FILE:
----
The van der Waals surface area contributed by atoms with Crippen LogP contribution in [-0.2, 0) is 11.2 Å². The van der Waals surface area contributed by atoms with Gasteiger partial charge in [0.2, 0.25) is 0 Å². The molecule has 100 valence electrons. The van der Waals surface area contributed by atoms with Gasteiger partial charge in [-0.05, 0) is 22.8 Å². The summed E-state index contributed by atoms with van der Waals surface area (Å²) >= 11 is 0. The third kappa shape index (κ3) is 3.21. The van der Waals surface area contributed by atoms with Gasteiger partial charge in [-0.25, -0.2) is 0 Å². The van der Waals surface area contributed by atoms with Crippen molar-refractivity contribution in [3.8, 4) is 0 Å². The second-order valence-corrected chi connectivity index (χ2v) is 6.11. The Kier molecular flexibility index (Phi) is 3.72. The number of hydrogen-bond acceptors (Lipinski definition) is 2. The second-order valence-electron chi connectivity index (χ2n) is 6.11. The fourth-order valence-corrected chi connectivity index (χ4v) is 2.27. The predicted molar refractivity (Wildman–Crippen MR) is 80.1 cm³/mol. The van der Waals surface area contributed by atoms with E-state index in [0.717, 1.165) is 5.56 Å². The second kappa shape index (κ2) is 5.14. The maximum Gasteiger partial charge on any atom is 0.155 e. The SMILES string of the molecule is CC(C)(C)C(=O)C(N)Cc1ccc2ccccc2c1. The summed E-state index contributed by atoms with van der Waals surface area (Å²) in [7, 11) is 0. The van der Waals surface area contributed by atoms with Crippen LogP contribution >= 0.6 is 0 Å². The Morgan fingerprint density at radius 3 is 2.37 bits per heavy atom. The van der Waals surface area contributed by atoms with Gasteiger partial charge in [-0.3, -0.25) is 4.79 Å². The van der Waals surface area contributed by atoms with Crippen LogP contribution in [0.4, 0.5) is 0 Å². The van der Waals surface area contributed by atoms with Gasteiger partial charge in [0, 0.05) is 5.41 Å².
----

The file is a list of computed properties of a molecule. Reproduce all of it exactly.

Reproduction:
The van der Waals surface area contributed by atoms with Crippen LogP contribution in [-0.2, 0) is 11.2 Å². The van der Waals surface area contributed by atoms with Gasteiger partial charge in [0.2, 0.25) is 0 Å². The molecule has 100 valence electrons. The van der Waals surface area contributed by atoms with Gasteiger partial charge in [-0.05, 0) is 22.8 Å². The summed E-state index contributed by atoms with van der Waals surface area (Å²) >= 11 is 0. The third kappa shape index (κ3) is 3.21. The van der Waals surface area contributed by atoms with Gasteiger partial charge in [-0.25, -0.2) is 0 Å². The van der Waals surface area contributed by atoms with Crippen molar-refractivity contribution in [3.8, 4) is 0 Å². The second-order valence-corrected chi connectivity index (χ2v) is 6.11. The Kier molecular flexibility index (Phi) is 3.72. The number of hydrogen-bond acceptors (Lipinski definition) is 2. The second-order valence-electron chi connectivity index (χ2n) is 6.11. The fourth-order valence-corrected chi connectivity index (χ4v) is 2.27. The predicted molar refractivity (Wildman–Crippen MR) is 80.1 cm³/mol. The van der Waals surface area contributed by atoms with E-state index in [0.717, 1.165) is 5.56 Å². The second kappa shape index (κ2) is 5.14. The maximum Gasteiger partial charge on any atom is 0.155 e. The SMILES string of the molecule is CC(C)(C)C(=O)C(N)Cc1ccc2ccccc2c1. The summed E-state index contributed by atoms with van der Waals surface area (Å²) in [7, 11) is 0. The van der Waals surface area contributed by atoms with Crippen LogP contribution >= 0.6 is 0 Å². The Morgan fingerprint density at radius 3 is 2.37 bits per heavy atom. The van der Waals surface area contributed by atoms with Gasteiger partial charge in [-0.3, -0.25) is 4.79 Å². The van der Waals surface area contributed by atoms with Crippen LogP contribution in [0.4, 0.5) is 0 Å². The van der Waals surface area contributed by atoms with Gasteiger partial charge in [0, 0.05) is 5.41 Å².